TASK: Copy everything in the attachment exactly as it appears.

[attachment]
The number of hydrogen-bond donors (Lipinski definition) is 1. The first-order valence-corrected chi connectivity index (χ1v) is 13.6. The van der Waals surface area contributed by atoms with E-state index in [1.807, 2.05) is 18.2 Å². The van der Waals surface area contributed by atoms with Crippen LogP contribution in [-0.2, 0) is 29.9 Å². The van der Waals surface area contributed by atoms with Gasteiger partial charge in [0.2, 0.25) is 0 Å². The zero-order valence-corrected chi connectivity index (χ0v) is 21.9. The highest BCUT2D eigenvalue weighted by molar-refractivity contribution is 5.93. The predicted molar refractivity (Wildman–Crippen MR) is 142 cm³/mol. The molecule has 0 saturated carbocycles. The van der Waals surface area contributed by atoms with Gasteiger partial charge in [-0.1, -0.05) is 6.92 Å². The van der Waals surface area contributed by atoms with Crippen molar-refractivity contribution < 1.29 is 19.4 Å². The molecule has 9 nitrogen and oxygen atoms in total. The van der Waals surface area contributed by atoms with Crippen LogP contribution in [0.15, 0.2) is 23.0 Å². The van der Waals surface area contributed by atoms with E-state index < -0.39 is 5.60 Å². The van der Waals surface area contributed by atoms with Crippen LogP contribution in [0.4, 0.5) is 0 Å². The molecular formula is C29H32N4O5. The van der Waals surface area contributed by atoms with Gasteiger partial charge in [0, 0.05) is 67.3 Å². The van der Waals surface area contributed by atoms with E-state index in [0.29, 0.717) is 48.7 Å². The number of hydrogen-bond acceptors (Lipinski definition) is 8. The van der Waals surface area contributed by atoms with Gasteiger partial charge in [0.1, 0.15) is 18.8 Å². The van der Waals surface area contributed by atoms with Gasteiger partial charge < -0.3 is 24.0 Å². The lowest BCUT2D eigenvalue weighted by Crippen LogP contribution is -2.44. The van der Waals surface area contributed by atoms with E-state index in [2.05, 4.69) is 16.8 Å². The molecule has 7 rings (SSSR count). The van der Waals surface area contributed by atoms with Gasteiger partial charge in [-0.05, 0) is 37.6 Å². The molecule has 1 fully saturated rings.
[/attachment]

The number of hydrogen-bond donors (Lipinski definition) is 1. The first-order valence-corrected chi connectivity index (χ1v) is 13.6. The van der Waals surface area contributed by atoms with E-state index in [1.807, 2.05) is 18.2 Å². The van der Waals surface area contributed by atoms with Crippen LogP contribution in [-0.2, 0) is 29.9 Å². The van der Waals surface area contributed by atoms with Gasteiger partial charge in [0.2, 0.25) is 0 Å². The zero-order valence-corrected chi connectivity index (χ0v) is 21.9. The highest BCUT2D eigenvalue weighted by molar-refractivity contribution is 5.93. The predicted molar refractivity (Wildman–Crippen MR) is 142 cm³/mol. The molecule has 0 saturated carbocycles. The van der Waals surface area contributed by atoms with Gasteiger partial charge in [-0.1, -0.05) is 6.92 Å². The van der Waals surface area contributed by atoms with Crippen molar-refractivity contribution < 1.29 is 19.4 Å². The molecule has 9 nitrogen and oxygen atoms in total. The van der Waals surface area contributed by atoms with Crippen LogP contribution in [0.15, 0.2) is 23.0 Å². The van der Waals surface area contributed by atoms with E-state index < -0.39 is 5.60 Å². The van der Waals surface area contributed by atoms with Crippen LogP contribution in [0.4, 0.5) is 0 Å². The molecular formula is C29H32N4O5. The van der Waals surface area contributed by atoms with Gasteiger partial charge in [0, 0.05) is 67.3 Å². The van der Waals surface area contributed by atoms with E-state index in [0.29, 0.717) is 48.7 Å². The number of hydrogen-bond acceptors (Lipinski definition) is 8. The van der Waals surface area contributed by atoms with Gasteiger partial charge in [0.1, 0.15) is 18.8 Å². The van der Waals surface area contributed by atoms with Gasteiger partial charge < -0.3 is 24.0 Å². The lowest BCUT2D eigenvalue weighted by Crippen LogP contribution is -2.44. The van der Waals surface area contributed by atoms with E-state index in [2.05, 4.69) is 16.8 Å². The molecule has 7 rings (SSSR count). The van der Waals surface area contributed by atoms with Gasteiger partial charge in [-0.05, 0) is 37.6 Å². The molecule has 1 fully saturated rings.